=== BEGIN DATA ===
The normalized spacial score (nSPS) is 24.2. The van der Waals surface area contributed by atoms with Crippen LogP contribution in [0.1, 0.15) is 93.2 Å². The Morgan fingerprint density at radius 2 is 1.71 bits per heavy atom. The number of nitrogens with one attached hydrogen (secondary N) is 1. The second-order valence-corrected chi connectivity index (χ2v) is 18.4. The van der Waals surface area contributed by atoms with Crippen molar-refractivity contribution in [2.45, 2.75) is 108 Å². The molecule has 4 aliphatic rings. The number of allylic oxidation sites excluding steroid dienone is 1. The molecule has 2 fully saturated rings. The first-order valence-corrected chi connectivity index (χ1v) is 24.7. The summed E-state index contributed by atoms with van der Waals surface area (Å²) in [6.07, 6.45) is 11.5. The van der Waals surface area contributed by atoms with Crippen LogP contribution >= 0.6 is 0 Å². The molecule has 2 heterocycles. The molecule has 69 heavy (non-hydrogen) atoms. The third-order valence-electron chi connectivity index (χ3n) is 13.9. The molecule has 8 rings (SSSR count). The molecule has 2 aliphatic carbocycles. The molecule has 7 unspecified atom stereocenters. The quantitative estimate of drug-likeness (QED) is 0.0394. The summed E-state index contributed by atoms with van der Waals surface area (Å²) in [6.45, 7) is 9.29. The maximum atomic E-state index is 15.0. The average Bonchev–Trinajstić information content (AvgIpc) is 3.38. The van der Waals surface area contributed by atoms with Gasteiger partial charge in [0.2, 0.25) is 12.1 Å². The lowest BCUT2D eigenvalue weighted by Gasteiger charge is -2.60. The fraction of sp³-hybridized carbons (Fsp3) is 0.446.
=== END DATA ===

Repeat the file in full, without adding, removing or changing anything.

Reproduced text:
The normalized spacial score (nSPS) is 24.2. The van der Waals surface area contributed by atoms with Crippen LogP contribution in [0.1, 0.15) is 93.2 Å². The Morgan fingerprint density at radius 2 is 1.71 bits per heavy atom. The number of nitrogens with one attached hydrogen (secondary N) is 1. The second-order valence-corrected chi connectivity index (χ2v) is 18.4. The van der Waals surface area contributed by atoms with Crippen molar-refractivity contribution in [2.45, 2.75) is 108 Å². The molecule has 4 aliphatic rings. The number of allylic oxidation sites excluding steroid dienone is 1. The molecule has 2 fully saturated rings. The first-order valence-corrected chi connectivity index (χ1v) is 24.7. The summed E-state index contributed by atoms with van der Waals surface area (Å²) in [6.07, 6.45) is 11.5. The van der Waals surface area contributed by atoms with Crippen LogP contribution >= 0.6 is 0 Å². The molecule has 2 heterocycles. The molecule has 69 heavy (non-hydrogen) atoms. The third-order valence-electron chi connectivity index (χ3n) is 13.9. The molecule has 8 rings (SSSR count). The molecule has 2 aliphatic carbocycles. The molecule has 7 unspecified atom stereocenters. The quantitative estimate of drug-likeness (QED) is 0.0394. The summed E-state index contributed by atoms with van der Waals surface area (Å²) in [6.45, 7) is 9.29. The maximum atomic E-state index is 15.0. The average Bonchev–Trinajstić information content (AvgIpc) is 3.38. The van der Waals surface area contributed by atoms with Gasteiger partial charge in [0.2, 0.25) is 12.1 Å². The lowest BCUT2D eigenvalue weighted by Gasteiger charge is -2.60. The fraction of sp³-hybridized carbons (Fsp3) is 0.446.